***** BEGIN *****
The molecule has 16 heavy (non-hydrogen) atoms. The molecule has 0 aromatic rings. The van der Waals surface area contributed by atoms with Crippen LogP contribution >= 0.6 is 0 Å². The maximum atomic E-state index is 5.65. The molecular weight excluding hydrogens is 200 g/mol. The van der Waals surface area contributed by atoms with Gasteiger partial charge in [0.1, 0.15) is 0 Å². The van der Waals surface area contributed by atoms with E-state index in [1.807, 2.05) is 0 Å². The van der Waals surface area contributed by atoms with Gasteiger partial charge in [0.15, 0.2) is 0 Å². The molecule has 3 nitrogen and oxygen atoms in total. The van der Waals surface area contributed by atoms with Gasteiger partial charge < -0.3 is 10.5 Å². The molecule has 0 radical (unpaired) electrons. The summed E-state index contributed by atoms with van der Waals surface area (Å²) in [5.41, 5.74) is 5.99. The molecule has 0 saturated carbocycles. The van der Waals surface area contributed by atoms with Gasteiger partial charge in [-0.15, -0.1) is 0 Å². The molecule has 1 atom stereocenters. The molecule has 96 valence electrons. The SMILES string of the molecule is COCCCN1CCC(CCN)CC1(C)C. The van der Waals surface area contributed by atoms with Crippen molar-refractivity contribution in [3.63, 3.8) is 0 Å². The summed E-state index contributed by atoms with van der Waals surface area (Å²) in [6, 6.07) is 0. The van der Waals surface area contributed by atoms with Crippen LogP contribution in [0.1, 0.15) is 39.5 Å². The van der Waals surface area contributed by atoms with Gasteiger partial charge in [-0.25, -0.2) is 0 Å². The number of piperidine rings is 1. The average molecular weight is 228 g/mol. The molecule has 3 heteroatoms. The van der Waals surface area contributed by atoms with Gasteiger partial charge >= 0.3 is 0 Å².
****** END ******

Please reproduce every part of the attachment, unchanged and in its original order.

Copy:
The molecule has 16 heavy (non-hydrogen) atoms. The molecule has 0 aromatic rings. The van der Waals surface area contributed by atoms with Crippen LogP contribution >= 0.6 is 0 Å². The maximum atomic E-state index is 5.65. The molecular weight excluding hydrogens is 200 g/mol. The van der Waals surface area contributed by atoms with Gasteiger partial charge in [0.1, 0.15) is 0 Å². The van der Waals surface area contributed by atoms with E-state index in [1.807, 2.05) is 0 Å². The van der Waals surface area contributed by atoms with Gasteiger partial charge in [0.15, 0.2) is 0 Å². The molecule has 3 nitrogen and oxygen atoms in total. The van der Waals surface area contributed by atoms with Gasteiger partial charge < -0.3 is 10.5 Å². The molecule has 0 radical (unpaired) electrons. The summed E-state index contributed by atoms with van der Waals surface area (Å²) in [5.41, 5.74) is 5.99. The molecule has 0 saturated carbocycles. The van der Waals surface area contributed by atoms with Gasteiger partial charge in [-0.15, -0.1) is 0 Å². The molecule has 1 atom stereocenters. The molecule has 96 valence electrons. The SMILES string of the molecule is COCCCN1CCC(CCN)CC1(C)C. The van der Waals surface area contributed by atoms with Crippen molar-refractivity contribution in [3.63, 3.8) is 0 Å². The summed E-state index contributed by atoms with van der Waals surface area (Å²) in [6, 6.07) is 0. The van der Waals surface area contributed by atoms with Crippen LogP contribution in [0.1, 0.15) is 39.5 Å². The van der Waals surface area contributed by atoms with Gasteiger partial charge in [-0.25, -0.2) is 0 Å². The number of piperidine rings is 1. The average molecular weight is 228 g/mol. The molecule has 3 heteroatoms. The van der Waals surface area contributed by atoms with Gasteiger partial charge >= 0.3 is 0 Å².